We are glad to see an education and outreach campaign as part of this legislation. We want to emphasize that education and outreach alone is not sufficient to tackle the problem of single-use plastic waste, and we commend the Council for implementing both an educational campaign and a ban in this legislation. Consumer and business education is beneficial, but cannot replace a ban on single-use plastics. When similar legislation passed in Montgomery County last year, opponents urged the Montgomery County Council not to ban certain plastics, but to first and only create an educational campaign. The Last Straw Campaign was cited at the hearing as a successful model for educational campaigns about the problems with plastics, with the implication that with programs like this in place, legislation would not be necessary. However, the Our Last Straw Campaign Manager, Julie Sharkey, stated in her own testimony in support of that bill that effectively limiting the amount of single-use plastic straws used “cannot be completed without the legislation to support it.” Education measures alone cannot solve the core problem of these unrecyclable plastics; a ban as CB13-2021 creates is necessary to truly transition away from single-use, unrecyclable plastics.

Finally, when similar legislation in other jurisdictions has passed, concerns have been raised about HIPAA and ADA laws when eliminating the use of plastic straws. We want to bring your attention to San Francisco’s existing legislation banning plastic straws, which explicitly states:

(c) Nothing in this Chapter 16 shall conflict, or be construed to conflict, with the Americans with Disabilities Act, the Unruh Act, the Disabled Persons Act, or other applicable laws concerning the rights of individuals with disabilities. In particular, nothing in this Chapter shall restrict, or be construed to restrict, the availability of single use plastic straws to individuals who may require and request the use of single-use plastic straws.

     (i) It shall not be a violation of this Chapter for any place of public accommodation to provide single-use plastic straws to individuals who request such plastic straws.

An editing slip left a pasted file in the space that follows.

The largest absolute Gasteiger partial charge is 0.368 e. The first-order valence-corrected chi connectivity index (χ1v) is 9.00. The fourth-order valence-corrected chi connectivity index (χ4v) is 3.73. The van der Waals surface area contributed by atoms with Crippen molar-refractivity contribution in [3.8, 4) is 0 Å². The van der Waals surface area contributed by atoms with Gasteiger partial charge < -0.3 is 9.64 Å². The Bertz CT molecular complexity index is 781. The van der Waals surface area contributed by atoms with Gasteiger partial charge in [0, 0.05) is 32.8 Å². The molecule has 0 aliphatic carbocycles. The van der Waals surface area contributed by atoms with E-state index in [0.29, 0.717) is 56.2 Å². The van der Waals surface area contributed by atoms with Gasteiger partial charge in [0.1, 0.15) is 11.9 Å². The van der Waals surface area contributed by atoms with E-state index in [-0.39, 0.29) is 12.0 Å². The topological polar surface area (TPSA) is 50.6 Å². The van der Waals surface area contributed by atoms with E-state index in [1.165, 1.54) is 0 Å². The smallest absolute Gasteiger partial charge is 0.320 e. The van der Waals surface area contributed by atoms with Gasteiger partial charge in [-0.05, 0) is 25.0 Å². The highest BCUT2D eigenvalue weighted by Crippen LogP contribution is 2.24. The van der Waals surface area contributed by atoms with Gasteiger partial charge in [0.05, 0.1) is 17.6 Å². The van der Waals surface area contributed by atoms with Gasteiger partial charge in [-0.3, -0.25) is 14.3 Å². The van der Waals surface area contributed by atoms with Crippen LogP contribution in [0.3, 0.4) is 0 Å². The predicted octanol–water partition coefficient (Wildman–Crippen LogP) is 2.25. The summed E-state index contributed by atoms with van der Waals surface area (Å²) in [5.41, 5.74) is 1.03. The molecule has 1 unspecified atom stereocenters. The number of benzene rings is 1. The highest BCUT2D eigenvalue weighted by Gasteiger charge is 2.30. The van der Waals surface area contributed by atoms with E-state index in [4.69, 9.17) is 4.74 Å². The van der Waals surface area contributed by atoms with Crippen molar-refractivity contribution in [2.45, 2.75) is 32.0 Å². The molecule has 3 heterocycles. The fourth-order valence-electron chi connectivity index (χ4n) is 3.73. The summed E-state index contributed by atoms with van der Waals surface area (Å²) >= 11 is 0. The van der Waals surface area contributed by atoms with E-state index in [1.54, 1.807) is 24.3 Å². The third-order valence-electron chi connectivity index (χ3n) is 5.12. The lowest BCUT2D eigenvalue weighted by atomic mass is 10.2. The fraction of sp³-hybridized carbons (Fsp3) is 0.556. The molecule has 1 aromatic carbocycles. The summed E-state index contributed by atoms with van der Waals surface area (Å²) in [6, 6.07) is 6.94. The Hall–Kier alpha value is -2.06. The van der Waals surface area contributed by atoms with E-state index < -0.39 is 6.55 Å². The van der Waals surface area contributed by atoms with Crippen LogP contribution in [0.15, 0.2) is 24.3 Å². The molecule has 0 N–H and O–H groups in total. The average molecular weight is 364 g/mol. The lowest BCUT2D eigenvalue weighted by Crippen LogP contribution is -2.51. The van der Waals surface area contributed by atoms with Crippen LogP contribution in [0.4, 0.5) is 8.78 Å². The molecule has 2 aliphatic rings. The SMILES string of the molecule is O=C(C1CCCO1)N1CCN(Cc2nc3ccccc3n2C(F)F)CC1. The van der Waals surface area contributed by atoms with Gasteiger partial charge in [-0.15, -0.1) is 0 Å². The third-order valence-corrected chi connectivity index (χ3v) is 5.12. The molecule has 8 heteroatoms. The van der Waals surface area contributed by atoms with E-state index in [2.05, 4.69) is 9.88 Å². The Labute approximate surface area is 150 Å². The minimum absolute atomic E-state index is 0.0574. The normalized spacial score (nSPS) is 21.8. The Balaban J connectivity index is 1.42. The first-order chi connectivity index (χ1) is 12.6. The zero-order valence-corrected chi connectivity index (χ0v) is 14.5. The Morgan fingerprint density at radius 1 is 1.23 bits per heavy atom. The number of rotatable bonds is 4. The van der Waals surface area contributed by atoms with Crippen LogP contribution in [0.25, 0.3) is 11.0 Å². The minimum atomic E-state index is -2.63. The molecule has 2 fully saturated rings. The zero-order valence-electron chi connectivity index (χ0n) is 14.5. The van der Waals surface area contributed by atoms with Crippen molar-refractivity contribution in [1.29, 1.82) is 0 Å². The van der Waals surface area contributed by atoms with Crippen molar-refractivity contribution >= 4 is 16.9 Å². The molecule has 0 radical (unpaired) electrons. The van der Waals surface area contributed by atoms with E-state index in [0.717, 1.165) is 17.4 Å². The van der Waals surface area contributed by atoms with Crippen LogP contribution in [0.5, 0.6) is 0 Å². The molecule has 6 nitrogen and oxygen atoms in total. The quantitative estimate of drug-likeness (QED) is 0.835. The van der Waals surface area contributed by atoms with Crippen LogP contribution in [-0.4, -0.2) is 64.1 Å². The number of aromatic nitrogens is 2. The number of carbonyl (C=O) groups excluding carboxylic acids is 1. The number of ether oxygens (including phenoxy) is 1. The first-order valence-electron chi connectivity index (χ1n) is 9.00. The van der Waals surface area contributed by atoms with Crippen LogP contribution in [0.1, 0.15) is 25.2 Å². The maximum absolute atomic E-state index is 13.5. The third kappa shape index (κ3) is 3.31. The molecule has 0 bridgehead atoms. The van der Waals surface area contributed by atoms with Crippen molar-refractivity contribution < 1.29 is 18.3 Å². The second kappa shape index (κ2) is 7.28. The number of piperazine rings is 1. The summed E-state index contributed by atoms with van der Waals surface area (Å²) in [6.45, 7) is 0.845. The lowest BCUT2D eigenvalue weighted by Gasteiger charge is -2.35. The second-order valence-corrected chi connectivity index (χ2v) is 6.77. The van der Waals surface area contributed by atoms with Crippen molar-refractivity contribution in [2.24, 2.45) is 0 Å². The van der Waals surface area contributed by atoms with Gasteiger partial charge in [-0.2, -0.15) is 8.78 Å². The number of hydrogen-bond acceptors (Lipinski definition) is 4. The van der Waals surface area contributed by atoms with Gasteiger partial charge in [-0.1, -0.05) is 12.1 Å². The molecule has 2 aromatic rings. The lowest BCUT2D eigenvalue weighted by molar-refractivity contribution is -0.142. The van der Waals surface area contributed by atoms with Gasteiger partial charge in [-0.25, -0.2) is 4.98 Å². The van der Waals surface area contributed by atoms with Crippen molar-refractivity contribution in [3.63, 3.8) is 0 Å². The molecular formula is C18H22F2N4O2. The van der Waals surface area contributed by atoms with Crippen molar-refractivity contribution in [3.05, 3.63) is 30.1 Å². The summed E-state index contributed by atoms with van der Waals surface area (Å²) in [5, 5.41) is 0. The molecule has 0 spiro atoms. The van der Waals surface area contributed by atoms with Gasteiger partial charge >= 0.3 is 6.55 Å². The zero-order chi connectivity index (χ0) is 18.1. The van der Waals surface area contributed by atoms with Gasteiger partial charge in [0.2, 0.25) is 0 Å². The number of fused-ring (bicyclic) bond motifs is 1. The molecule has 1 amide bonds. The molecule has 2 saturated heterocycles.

(ii) Nothing in this Chapter shall restrict, or be construed to restrict, the ability of places of public accommodation to purchase or otherwise acquire single-use plastic straws in sufficient numbers to meet the needs of individuals who request such plastic straws.

(d) In addition, nothing in this Chapter shall restrict, or be construed to restrict, the availability of single-use plastic straws to individuals who may require use of plastic straws in relation to medical circumstances.

Likewise, Montgomery County’s similar legislation banning plastic straws which was signed by the County Executive in December 2020 reads:

(1) A food service business:

     (A) must keep a limited supply of plastic straws available to customers to comply with local, state, or federal disability rights laws;

     (B) must provide a plastic straw to a customer who requests one under this paragraph; and

     (C) must not inquire into the nature of the disability or medical information of the customer.

We commend the bill sponsors for including similar language in this bill, and provide these examples as confirmation that banning plastic straws is not in itself a violation of HIPAA and ADA laws.

We hope that this additional information is of use to you in considering CB13-2021, and we urge you to support this legislation to make Howard County a more sustainable and healthy place.


Emily Ranson

Maryland Program Director

Clean Water Action